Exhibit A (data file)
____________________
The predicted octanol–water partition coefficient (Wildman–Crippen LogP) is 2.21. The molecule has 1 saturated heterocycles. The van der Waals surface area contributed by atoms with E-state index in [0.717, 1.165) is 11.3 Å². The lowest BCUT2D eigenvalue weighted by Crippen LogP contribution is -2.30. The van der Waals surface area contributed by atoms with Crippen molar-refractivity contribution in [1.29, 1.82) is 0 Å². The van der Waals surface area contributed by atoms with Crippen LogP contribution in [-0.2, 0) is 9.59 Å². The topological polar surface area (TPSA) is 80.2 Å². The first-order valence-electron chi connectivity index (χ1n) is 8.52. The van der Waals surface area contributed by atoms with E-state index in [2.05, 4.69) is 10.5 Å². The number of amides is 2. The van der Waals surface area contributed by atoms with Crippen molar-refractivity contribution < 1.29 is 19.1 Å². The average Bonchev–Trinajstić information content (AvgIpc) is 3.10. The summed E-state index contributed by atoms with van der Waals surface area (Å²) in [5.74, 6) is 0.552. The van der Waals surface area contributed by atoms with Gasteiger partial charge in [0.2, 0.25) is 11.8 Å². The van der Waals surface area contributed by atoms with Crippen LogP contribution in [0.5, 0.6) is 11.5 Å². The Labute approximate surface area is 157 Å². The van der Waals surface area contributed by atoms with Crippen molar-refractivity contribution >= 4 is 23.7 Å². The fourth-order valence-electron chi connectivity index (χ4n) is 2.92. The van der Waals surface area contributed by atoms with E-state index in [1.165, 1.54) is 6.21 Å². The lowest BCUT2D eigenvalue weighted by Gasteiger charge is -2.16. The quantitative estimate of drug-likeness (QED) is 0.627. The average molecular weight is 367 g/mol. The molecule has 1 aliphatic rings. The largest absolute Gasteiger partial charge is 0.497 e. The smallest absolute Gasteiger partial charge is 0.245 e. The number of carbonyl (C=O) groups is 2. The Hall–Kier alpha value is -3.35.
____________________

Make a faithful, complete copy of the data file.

The predicted octanol–water partition coefficient (Wildman–Crippen LogP) is 2.21. The molecule has 1 saturated heterocycles. The van der Waals surface area contributed by atoms with E-state index in [0.717, 1.165) is 11.3 Å². The lowest BCUT2D eigenvalue weighted by Crippen LogP contribution is -2.30. The van der Waals surface area contributed by atoms with Crippen molar-refractivity contribution in [1.29, 1.82) is 0 Å². The van der Waals surface area contributed by atoms with Crippen LogP contribution in [-0.2, 0) is 9.59 Å². The topological polar surface area (TPSA) is 80.2 Å². The first-order valence-electron chi connectivity index (χ1n) is 8.52. The van der Waals surface area contributed by atoms with E-state index in [2.05, 4.69) is 10.5 Å². The number of amides is 2. The van der Waals surface area contributed by atoms with Crippen molar-refractivity contribution < 1.29 is 19.1 Å². The average Bonchev–Trinajstić information content (AvgIpc) is 3.10. The summed E-state index contributed by atoms with van der Waals surface area (Å²) in [5.74, 6) is 0.552. The van der Waals surface area contributed by atoms with Gasteiger partial charge in [0.2, 0.25) is 11.8 Å². The van der Waals surface area contributed by atoms with Crippen LogP contribution in [0.5, 0.6) is 11.5 Å². The Labute approximate surface area is 157 Å². The van der Waals surface area contributed by atoms with Crippen molar-refractivity contribution >= 4 is 23.7 Å². The fourth-order valence-electron chi connectivity index (χ4n) is 2.92. The van der Waals surface area contributed by atoms with E-state index in [1.165, 1.54) is 6.21 Å². The lowest BCUT2D eigenvalue weighted by Gasteiger charge is -2.16. The quantitative estimate of drug-likeness (QED) is 0.627. The average molecular weight is 367 g/mol. The molecule has 1 aliphatic rings. The largest absolute Gasteiger partial charge is 0.497 e. The smallest absolute Gasteiger partial charge is 0.245 e. The number of carbonyl (C=O) groups is 2. The Hall–Kier alpha value is -3.35.